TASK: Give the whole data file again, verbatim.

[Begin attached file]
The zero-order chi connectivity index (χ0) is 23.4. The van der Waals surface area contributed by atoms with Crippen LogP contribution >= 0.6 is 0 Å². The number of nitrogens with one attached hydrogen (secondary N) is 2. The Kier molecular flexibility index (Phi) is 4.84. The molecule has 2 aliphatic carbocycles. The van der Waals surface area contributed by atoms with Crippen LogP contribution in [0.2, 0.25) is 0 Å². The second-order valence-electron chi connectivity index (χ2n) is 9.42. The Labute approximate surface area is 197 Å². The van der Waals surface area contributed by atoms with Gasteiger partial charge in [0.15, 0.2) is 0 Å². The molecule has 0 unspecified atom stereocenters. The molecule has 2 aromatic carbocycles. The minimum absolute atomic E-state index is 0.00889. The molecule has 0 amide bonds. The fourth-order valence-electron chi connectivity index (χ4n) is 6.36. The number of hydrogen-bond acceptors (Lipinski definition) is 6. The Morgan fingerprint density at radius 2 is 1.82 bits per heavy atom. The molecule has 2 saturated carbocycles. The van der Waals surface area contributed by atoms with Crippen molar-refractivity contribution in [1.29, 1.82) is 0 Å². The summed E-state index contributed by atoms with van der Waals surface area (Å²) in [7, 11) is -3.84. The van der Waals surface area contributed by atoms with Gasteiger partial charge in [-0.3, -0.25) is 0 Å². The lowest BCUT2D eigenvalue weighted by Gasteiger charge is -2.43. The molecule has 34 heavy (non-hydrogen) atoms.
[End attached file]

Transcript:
The zero-order chi connectivity index (χ0) is 23.4. The van der Waals surface area contributed by atoms with Crippen LogP contribution >= 0.6 is 0 Å². The number of nitrogens with one attached hydrogen (secondary N) is 2. The Kier molecular flexibility index (Phi) is 4.84. The molecule has 2 aliphatic carbocycles. The van der Waals surface area contributed by atoms with Crippen LogP contribution in [0.2, 0.25) is 0 Å². The second-order valence-electron chi connectivity index (χ2n) is 9.42. The Labute approximate surface area is 197 Å². The van der Waals surface area contributed by atoms with Gasteiger partial charge in [0.15, 0.2) is 0 Å². The molecule has 0 unspecified atom stereocenters. The molecule has 2 aromatic carbocycles. The minimum absolute atomic E-state index is 0.00889. The molecule has 0 amide bonds. The fourth-order valence-electron chi connectivity index (χ4n) is 6.36. The number of hydrogen-bond acceptors (Lipinski definition) is 6. The Morgan fingerprint density at radius 2 is 1.82 bits per heavy atom. The molecule has 2 saturated carbocycles. The van der Waals surface area contributed by atoms with Crippen molar-refractivity contribution in [1.29, 1.82) is 0 Å². The summed E-state index contributed by atoms with van der Waals surface area (Å²) in [7, 11) is -3.84. The van der Waals surface area contributed by atoms with Gasteiger partial charge in [-0.3, -0.25) is 0 Å². The lowest BCUT2D eigenvalue weighted by Gasteiger charge is -2.43. The molecule has 34 heavy (non-hydrogen) atoms.